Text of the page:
From Sheffield son to Silicon Valley multimillionaire
David Richards, multimillionaire chief executive of software company Wandisco, has come a long way from his humble north-of-England roots.
The 43-year-old presides over a company worth more than £298m ($491m), of which his 17% stake totals about £51m.
He lives in the San Francisco Bay Area, where he is in the process of building a new £2.4m home complete with its own vineyard.
His neighbours are fellow Silicon Valley technology millionaires.
It is not a bad state of affairs for the son - and grandson - of steelworkers from Sheffield.
Born in 1970, Mr Richards says that from an early age he knew he didn't want to follow his father into the steel industry.
"I was determined to get out and manage my own future," he says.
Deciding against going to university, he took a job as a management trainee at Barclays Bank. It was an early, but rare, career mistake.
Mr Richards says: "It taught me that the one thing I definitely didn't want to do was become a manager in Barclays Bank."
Quickly realising the error of his ways, and following some advice from an old teacher, he signed up for a degree in computer science and business studies at the then Huddersfield Polytechnic.
"At first I [again] wondered what I'd done," he says, "because computer scientists seemed like long-haired yetis who never went out and never met girls. But I persevered."
After graduating in 1992, Mr Richards wanted big city opportunities, and so he moved to London to work for Druid, a rapidly growing software consultancy.
Offered the choice between a company car and stock options, the business-minded Mr Richards wisely chose the latter.
After Druid floated on the stock market, he found himself a near-millionaire, aged just 22.
"My first car was a C-Class Mercedes which I paid for in cash," he says. "I just thought this was the way life was meant to be."
Mr Richards then decided to set up his own consultancy, offering his expertise in business software.
"I could have gone to work for some very big companies, but I had the drive to set up my own firm instead," he says.
He found that his services were in high demand in the mid-1990s, as an ever growing number of companies installed software systems.
It was very lucrative work, but by then Mr Richards had big ambitions to move across the Atlantic.
"I wanted to get the US by hook or by crook," he says. "The internet was taking off and Silicon Valley beckoned. It was where it was all happening."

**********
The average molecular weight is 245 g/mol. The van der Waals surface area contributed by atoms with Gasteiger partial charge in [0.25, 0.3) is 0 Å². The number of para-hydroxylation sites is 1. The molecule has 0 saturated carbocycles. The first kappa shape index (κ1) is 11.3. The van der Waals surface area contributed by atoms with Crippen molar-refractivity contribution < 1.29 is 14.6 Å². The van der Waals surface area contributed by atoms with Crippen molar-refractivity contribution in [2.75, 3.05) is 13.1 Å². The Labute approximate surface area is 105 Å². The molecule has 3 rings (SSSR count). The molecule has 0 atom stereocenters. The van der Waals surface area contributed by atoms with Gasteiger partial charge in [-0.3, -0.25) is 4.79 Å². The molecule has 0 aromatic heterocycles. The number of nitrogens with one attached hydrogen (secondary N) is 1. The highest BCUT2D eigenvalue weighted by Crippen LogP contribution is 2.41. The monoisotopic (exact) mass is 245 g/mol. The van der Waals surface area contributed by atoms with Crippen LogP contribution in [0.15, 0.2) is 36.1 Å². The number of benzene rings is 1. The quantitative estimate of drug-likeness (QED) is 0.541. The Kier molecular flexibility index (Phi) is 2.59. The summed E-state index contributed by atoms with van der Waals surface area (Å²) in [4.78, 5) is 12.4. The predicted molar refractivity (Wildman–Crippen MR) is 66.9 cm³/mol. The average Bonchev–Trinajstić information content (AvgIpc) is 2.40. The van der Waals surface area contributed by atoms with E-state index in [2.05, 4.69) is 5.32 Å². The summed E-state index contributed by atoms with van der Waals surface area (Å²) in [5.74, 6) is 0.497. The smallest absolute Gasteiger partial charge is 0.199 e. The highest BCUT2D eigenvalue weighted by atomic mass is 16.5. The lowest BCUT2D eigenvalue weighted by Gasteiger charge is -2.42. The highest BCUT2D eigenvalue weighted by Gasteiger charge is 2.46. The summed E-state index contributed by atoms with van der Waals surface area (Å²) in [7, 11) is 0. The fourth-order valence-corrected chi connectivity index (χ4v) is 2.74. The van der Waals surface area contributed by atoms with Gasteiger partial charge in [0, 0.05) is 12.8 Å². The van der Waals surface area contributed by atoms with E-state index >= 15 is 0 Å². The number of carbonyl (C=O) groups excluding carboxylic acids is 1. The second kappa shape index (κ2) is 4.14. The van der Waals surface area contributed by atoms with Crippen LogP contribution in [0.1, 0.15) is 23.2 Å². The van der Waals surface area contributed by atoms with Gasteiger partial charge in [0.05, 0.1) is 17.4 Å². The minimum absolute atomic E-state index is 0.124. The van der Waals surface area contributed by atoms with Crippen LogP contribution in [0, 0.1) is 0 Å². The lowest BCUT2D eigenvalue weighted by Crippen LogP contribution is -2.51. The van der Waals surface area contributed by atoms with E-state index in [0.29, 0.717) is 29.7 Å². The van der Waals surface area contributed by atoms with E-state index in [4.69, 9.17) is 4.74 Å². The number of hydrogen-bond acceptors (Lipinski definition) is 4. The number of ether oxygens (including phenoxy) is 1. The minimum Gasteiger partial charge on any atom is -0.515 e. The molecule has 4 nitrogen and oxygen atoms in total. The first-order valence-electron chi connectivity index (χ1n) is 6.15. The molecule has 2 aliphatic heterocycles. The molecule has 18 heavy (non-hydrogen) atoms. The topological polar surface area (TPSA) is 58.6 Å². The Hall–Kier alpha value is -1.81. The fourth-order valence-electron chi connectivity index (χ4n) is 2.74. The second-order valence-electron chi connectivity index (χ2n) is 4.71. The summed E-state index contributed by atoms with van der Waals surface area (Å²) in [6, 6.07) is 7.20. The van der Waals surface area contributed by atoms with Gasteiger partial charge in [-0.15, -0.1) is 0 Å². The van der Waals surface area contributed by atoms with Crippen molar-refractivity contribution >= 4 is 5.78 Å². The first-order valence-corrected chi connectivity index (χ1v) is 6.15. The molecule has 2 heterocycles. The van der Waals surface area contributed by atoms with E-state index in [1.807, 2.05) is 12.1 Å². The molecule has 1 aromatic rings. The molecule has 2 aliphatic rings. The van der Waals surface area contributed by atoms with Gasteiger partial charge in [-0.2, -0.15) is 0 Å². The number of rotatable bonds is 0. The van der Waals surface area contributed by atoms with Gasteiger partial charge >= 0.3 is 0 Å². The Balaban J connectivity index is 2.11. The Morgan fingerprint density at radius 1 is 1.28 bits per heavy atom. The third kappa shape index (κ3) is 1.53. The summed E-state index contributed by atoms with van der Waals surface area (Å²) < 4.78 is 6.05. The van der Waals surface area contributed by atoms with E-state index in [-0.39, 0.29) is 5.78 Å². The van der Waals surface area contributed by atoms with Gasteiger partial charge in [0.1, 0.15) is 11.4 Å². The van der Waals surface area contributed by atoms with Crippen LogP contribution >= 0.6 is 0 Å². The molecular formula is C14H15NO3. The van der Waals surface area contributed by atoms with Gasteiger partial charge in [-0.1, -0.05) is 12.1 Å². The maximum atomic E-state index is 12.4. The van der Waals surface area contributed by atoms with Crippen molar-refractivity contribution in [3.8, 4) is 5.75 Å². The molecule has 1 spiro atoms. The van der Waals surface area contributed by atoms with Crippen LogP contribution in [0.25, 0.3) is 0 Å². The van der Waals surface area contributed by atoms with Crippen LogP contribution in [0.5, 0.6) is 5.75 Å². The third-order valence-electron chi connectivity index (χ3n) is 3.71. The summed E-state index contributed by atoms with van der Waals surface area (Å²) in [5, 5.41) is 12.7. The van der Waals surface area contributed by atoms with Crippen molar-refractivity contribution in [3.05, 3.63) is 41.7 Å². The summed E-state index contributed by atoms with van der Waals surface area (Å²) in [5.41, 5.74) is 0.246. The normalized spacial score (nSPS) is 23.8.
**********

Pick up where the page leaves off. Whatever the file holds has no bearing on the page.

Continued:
At that time Mr Richards also met his future wife, Jane, in a hotel bar in Bath. "She was a bit rude to me," he says, after a friend mistook her for a barmaid.
Despite the frosty nature of their first encounter, romance blossomed and she accompanied him to the US. They headed first to New York before settling in California.
'It was a travesty'
In 1998, and now based in Silicon Valley, Mr Richards launched a business software company called Insevo. He admits that he learnt a harsh lesson in how he funded it.
"I went to see some venture capitalists and managed to raise $25m [£15m] very quickly," he says. "This was just what you did at the time - it was the perceived wisdom, and I was a sheep."
But in business, access to easy money can lead to some poor investment decisions, as the approaching dotcom crash of 2000 was to make painfully evident.
In his view, venture capitalists looking for a quick profit imposed restrictive big business practices on Insevo, a rapidly growing start-up that should have remained nimble and flexible.
Ironically, his investors turned down an offer for the company worth "tens of millions of dollars", he says, before eventually selling up a few years after the crash for a lot less.
"It was a travesty," Mr Richards says, with some bitterness still evident.
Mr Richards left to set up Librados - "freed men" in Spanish - with four other partners, vowing not to rely on venture capital again.
Within a year the company, which did much the same as Insevo, had 50 customers, and was then bought out for for $10m.
"We were like killers," says Mr Richards, recalling his company's rapid growth and high-energy work ethic.
Yet it was meeting a Silicon Valley-based IT expert called Yeturu Aahlad, which Mr Richards says changed his life.
"I knew a true genius when I saw one," says Mr Richards.
Dr Aahlad had devised a way of replicating and synchronising multiple computer databases in real-time, so that if one server crashed the whole system could still function. The discipline is called "wide area network distributed computing".
Mr Richards and Dr Aahlad decided to team up and form a new company to offer the service.
Based in San Ramon, California, they named their business Wandisco, which is an acronym of wide area network distributed computing.
Sales grew fast, says Mr Richards, because in the era of big data "companies simply can't afford for their databases to go down".
He adds: "If an investment bank cannot trade, it can cost it $100m a minute in lost business."
Wandisco's clients include big banks, utilities, governments and retailers, with the US and China as its biggest markets.
And in 2012 the company successfully floated on the London Stock Exchange's Alternative Investment Market.
But despite Mr Richards' dream Californian lifestyle, he remains true to his Sheffield roots, employing 70 people in a sister head office there.